At the Cottonwood Ranch in Wells, NV, where I had my first taste of Rocky Mt. Oysters, Chef Amber’s recipe included 1 Cup of flour, 2 tsps of garlic powder, tsp. salt, tsp. pepper, and tsp. of seasoning salt; she fries in peanut oil for 8 minutes and serves with ketchup and other condiments. I should think a nice combination of flour and cornmeal might make for a crisper outside, and fresh garlic would be a bonus along with spicy cocktail sauce, Sirracha, Tabasco or similar because, basically, these balls are pretty dang bland.
And I hope you may also enjoy my latest story contained in the boxed set, A Cowboy to Keep…
Catch a cowboy … Keep a cowboy …
Don’t miss this great collection from USA Today, Amazon Bestselling, and Award-Winning authors!! Available at https://www.amazon.com/Cowboy-Keep-Contemporary-Western-Collection-ebook/dp/B072869SGV/
THE LEGEND OF BAD MOON RISING by Carra Copelin
Sheriff Ben Hammond is finally over the woman who shattered his heart, but when Dinah Horne suddenly returns, can he ignore the passion still burning bright between them?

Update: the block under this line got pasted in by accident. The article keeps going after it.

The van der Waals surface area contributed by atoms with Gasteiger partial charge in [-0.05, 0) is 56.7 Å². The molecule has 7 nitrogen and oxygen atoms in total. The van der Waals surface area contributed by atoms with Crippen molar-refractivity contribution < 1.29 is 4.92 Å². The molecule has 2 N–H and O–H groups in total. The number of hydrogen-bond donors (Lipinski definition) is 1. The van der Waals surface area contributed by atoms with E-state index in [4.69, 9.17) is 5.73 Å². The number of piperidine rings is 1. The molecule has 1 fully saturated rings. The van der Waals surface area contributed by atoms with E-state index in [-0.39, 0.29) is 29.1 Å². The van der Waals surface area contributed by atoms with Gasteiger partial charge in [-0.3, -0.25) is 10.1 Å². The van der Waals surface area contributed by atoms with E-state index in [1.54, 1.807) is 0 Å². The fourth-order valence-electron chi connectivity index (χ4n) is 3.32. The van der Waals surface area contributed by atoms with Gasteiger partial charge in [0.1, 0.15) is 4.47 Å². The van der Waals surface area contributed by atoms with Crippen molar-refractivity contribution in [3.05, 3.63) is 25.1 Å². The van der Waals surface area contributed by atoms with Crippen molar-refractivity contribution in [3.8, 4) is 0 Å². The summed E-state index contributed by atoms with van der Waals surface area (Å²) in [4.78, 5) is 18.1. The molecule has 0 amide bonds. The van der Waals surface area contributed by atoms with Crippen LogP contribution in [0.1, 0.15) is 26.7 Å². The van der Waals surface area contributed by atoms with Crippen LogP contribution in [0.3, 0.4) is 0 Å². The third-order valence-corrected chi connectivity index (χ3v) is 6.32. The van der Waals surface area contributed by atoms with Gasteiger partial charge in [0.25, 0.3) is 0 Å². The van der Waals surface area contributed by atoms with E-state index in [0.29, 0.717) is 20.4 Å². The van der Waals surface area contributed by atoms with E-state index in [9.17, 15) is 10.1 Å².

CITY BOY, COUNTRY HEART by Andrea Downing
Trading horses for subways for two years seemed like a good idea to cowboy Chay Ridgway, but can city girl K.C. Daniels keep a rein on his country heart?
BLUE SAGE by Kristy McCaffrey
Archaeologist Audrey Driggs rolls off a mountain and lands at the feet of rugged cowboy Braden Delaney. Together, they’ll uncover a long-lost secret.
THE DRIFTER’S KISS by Devon McKay
Determined to take back what belongs to her, Addison Reed will do anything. Even trust a complete stranger.
HER MAN by Hildie McQueen
Deputy Mark Hunter falls for Eliza Brock during a murder investigation. Is it fate or bad luck, especially when she may be involved?
BORDER ROMANCE by Hebby Roman
Widow Leticia Villarreal wants to establish a horse-racing stable and old acquaintance John Clay Laidlaw offers to help. But can she trust him with her business and her heart?
PHOENIX HEAT by Patti Sherry-Crews
After losing her fiancé and her New York City business, Harper Donovan returns to Arizona and meets cowboy Frank Flynn. Will his past and their differences extinguish the heat between them?